It’s the holiday shopping season. Have you been shopping online? I have!
Until you try to buy a set of pots and pans.
Like purchasing paint brushes, the advice to ‘buy the best you can afford’ really becomes meaningless when faced with prices ranging from $100 to $2500.
What’s the difference between 3-ply and 5-ply? Why is this set of 5-ply so much less than that set of 3-ply? Is the only real difference the price? How can you assess value for money?
Sadly, the information on brands’ websites is often more confusing than helpful.
It was the same when we purchased a new kitchen sink; all the specs were identical, but the prices ranged wildly. In the end we trekked out to the showroom just so we could learn what made it worth spending the money we did. In this cookware case, a salesperson could have helped us understand why this set of pots was $500 more than that one.
Turns out I’m not the only one flummoxed by online shopping like this. A survey of my LinkedIn connections revealed someone who was highly motivated to purchase some skin care products on Cyber Monday, but became completely overwhelmed and gave up after 30 minutes. This was someone who wanted to spend $, but didn’t.
Someone else made a purchase for specialized footwear online because the local store had closed, but they didn’t fit properly. She ended up having to travel some distance to find the help, and the shoes, she needed.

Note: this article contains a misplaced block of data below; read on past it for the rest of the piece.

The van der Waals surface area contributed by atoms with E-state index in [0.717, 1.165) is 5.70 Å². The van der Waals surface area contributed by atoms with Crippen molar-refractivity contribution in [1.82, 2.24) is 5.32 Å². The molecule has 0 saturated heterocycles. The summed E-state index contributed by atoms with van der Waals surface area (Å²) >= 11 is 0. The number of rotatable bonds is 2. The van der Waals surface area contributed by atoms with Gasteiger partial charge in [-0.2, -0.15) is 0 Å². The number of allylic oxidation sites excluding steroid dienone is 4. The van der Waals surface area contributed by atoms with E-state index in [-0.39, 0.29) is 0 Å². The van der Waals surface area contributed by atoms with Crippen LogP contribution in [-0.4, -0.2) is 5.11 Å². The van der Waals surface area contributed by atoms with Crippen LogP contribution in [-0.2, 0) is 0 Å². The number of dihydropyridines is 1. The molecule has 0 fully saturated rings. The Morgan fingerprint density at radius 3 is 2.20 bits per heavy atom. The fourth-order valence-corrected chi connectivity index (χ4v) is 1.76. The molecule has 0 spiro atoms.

Should we settle for this in our connected world? Many, maybe even most, purchases can be made without the help of a salesperson, but sometimes you just need the expertise and knowledge of a well-trained salesperson. And in those cases, the right salesperson will not only make the sale now, but if he/she serves the customer’s best interests, he’ll open the door for repeat sales and referrals.
Is it necessary for the sales experience to occur in person? Not at all. Just think how much my friend would have spent on skin care products had she been able to connect with someone who could have answered her questions and guided her to the right products.
Take note e-commerce managers, especially at Calphalon and Ferguson, the digital consumer experience needs to be improved.
How much are you really saving on customer acquisition if your customer walks away in frustration because he doesn’t know what to buy? How many opportunities to sell the higher priced item are missed? Worse, what are these frustrated customers saying about you now?
Don’t waste all the investment you’ve made in your brand and your marketing by having an e-commerce experience that is makes it hard to buy.
Yes, good salespeople are still necessary, even for online shopping.
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